This is the last article you can read this month
You can read more article this month
You can read more articles this month
Sorry your limit is up for this month
THOUSANDS of US anti-racists demonstrated in Washington on Sunday to mark the anniversary of the killing of Heather Heyer by white supremacist James Fields Jr.
The giant demo dwarfed a Unite the Right rally summoned by Jason Kessler, the organiser of last year’s event of the same name in Charlottesville, Virginia, that ended in Ms Heyer’s death.
Just 20 people attended Mr Kessler’s “white civil rights rally” in Lafayette Square despite his prediction that several hundred would show up. The gathering was surrounded by jeering crowds as it marched for a mile under heavy police protection before being loaded into vans and driven away.
Black Lives Matter Washington branch rep Makia Green said the anti-fascists had rallied on a huge scale because “we know from experience that ignoring white nationalism doesn’t work.”
Participant Kaitlin Moore said: “We won’t tolerate hatred and bigotry in the United States.”
In Charlottesville, Ms Heyer’s mother Susan Bro laid flowers and addressed a crowd of hundreds who turned out to pay their respects.
“There’s so much healing to do,” Ms Bro said. “We have a huge racial problem in our city and in our country. We have got to fix this.”
Republican member of Congress for Virginia’s Fifth District Tom Garrett said at the weekend that Russia had been behind the violence in Charlottesville, claiming to have been told this in a closed session by the FBI.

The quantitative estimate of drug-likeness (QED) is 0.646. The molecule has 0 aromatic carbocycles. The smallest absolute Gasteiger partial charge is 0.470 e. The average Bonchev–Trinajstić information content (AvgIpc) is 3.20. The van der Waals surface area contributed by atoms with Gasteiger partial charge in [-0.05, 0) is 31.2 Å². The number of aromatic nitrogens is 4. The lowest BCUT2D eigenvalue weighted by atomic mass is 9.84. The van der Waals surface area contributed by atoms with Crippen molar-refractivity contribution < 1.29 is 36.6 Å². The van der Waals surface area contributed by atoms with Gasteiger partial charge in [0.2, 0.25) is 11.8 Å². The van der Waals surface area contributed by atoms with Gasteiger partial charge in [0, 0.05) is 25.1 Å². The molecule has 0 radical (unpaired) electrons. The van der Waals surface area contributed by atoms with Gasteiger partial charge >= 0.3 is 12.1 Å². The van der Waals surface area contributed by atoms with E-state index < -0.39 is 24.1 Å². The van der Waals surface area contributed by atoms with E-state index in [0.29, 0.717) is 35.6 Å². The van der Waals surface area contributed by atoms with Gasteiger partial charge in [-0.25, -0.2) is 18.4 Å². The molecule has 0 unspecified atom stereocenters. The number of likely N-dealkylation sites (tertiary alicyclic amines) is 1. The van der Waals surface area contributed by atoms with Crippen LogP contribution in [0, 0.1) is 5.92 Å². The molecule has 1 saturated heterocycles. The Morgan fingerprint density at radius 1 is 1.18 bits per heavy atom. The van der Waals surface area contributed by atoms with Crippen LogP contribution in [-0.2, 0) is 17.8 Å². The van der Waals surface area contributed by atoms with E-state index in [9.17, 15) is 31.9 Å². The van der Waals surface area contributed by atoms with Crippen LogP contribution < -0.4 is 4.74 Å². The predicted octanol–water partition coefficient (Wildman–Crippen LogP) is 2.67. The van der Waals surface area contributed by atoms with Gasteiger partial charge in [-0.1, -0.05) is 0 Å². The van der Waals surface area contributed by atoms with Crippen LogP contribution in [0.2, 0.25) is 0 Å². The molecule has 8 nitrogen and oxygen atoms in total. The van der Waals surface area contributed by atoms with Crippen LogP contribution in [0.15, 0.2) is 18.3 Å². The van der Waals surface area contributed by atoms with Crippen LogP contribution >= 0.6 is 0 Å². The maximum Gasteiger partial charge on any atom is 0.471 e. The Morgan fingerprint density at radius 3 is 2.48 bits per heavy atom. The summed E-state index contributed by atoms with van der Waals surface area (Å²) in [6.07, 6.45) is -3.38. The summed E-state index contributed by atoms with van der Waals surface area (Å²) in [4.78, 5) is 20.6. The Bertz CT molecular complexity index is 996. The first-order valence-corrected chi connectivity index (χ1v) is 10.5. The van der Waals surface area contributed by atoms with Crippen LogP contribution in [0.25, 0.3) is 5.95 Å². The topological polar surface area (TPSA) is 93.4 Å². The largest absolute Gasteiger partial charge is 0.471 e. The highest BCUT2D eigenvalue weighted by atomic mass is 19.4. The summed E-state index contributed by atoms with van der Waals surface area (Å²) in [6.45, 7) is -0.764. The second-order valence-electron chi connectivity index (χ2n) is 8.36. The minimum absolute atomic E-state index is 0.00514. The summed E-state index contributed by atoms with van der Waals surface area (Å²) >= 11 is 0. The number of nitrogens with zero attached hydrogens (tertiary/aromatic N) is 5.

Moscow was “seeking to pit Americans against Americans” by mobilising people over differences that were “minimal in the grand scheme of things,” he mused.
Local Black Lives Matter organiser Lisa Woolfork told CNN that the biggest difference between this year and last was the heavy police presence.
Charlottesville police have been blamed for negligence in allowing the fascists and anti-fascists to clash last year, but Ms Woolfork didn’t welcome the additional police, saying: “For folks like me, black and brown folks, we don’t equate a heavy police presence with safety, so we see this as a perceived risk and increasing the possible harm that might occur to us.”
Black people made up 23 per cent of the 987 people shot dead by police in the United States last year, roughly twice the proportion they make of the population.
You can’t buy a revolution, but you can help the only daily paper in Britain that’s fighting for one by joining the 501 club.
Just £5 a month gives you the opportunity to win one of 17 prizes, from £25 to the £501 jackpot.
By becoming a 501 Club member you are helping the Morning Star cover its printing, distribution and staff costs — help keep our paper thriving by joining!
You can’t buy a revolution, but you can help the only daily paper in Britain that’s fighting for one by become a member of the People’s Printing Press Society.
The Morning Star is a readers’ co-operative, which means you can become an owner of the paper too by buying shares in the society.
Shares are £1 each — though unlike capitalist firms, each shareholder has an equal say. Money from shares contributes directly to keep our paper thriving.
Some union branches have taken out shares of over £500 and individuals over £100.
You can’t buy a revolution, but you can help the only daily paper in Britain that’s fighting for one by donating to the Fighting Fund.
The Morning Star is unique, as a lone socialist voice in a sea of corporate media. We offer a platform for those who would otherwise never be listened to, coverage of stories that would otherwise be buried.
The rich don’t like us, and they don’t advertise with us, so we rely on you, our readers and friends. With a regular donation to our monthly Fighting Fund, we can continue to thumb our noses at the fat cats and tell truth to power.
Donate today and make a regular contribution.